As North American movie theater owners gather in Las Vegas this week for their annual convention, CinemaCon, the state of the domestic movie business isn’t looking so rosy, with this year’s box office revenue running 12 per cent behind 2012 and 3-D ticket sales continuing to slide. But pan across the globe to China, and the picture couldn’t be more different. If America’s long love affair with movies seems to have cooled somewhat lately, China is in the first blush of a passionate new romance. How passionate? Put it this way: When James Cameron’s sci-fi epic Avatar opened in December 2009, there were only 13 IMAX screens in all of China. Today, there are 110, with some 140 more scheduled to open in the near future. “When I go to China, people will ask me for my autograph,” IMAX CEO Richard Gelfond says, adding drily, “That typically doesn’t happen in other places.”
With box office revenues rising 30% last year to $2.7 billion, China has now edged out Japan to become the second-largest film market in the world following the U.S. New movie screens are sprouting up across the country at a rate of roughly 10 per day, and some project that China could surpass the U.S. as the world’s top film territory within five years. It’s no surprise that Hollywood is eager to capitalize on that torrid growth as much as it possibly can. “China is on most producers’ minds all the time now,” says Barry Levine, producer of the sci-fi film Oblivion, which opens Friday. “It is a giant market if you can reach it. But you have to play it smartly.” READ FULL STORY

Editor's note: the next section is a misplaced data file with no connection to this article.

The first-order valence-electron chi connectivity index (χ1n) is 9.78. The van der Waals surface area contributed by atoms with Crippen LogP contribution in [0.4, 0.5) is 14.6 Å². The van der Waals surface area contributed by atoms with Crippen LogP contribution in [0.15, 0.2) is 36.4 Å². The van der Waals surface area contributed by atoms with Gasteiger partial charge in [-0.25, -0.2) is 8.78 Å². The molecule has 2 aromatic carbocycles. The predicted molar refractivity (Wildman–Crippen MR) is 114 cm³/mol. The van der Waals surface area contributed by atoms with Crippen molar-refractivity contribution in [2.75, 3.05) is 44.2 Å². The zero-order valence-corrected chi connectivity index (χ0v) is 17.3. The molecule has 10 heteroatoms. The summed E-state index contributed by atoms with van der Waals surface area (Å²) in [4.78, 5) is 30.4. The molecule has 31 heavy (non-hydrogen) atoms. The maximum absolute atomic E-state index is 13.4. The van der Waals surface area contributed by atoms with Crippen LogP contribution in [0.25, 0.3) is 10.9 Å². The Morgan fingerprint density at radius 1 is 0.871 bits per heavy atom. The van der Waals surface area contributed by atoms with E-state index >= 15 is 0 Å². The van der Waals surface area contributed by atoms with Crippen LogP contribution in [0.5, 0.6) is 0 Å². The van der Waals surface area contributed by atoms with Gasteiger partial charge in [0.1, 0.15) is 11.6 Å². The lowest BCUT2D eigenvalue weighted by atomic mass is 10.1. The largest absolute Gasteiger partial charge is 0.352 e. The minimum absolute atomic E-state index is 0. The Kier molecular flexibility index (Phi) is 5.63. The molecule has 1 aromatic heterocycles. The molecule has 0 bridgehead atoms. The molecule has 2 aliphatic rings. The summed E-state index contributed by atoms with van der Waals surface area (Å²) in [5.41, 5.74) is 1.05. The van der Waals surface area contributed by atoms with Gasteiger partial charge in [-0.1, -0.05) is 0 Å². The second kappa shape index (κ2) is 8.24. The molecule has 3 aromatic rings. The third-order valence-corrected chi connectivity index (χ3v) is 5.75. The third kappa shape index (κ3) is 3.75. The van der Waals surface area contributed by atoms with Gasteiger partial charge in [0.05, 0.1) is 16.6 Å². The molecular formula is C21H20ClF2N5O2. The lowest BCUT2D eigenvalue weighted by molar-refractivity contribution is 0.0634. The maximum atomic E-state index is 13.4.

One day after current Hulk alter ego Mark Ruffalo tweeted that there were no plans for a standalone Hulk movie — only to further confuse matters by explaining that there could be a standalone Hulk movie, someday, because really anything can happen and also giant corporations love making money — Avengers director and Marvel Movie steersman Joss Whedon took the time to weigh in on the ambient possibility of a Hulk movie. The writer-director tells IGN that the rumors of an extended multi-movie Planet Hulk storyline are, in a word, “Nonsense.” See his snappy response in this video below: READ FULL STORY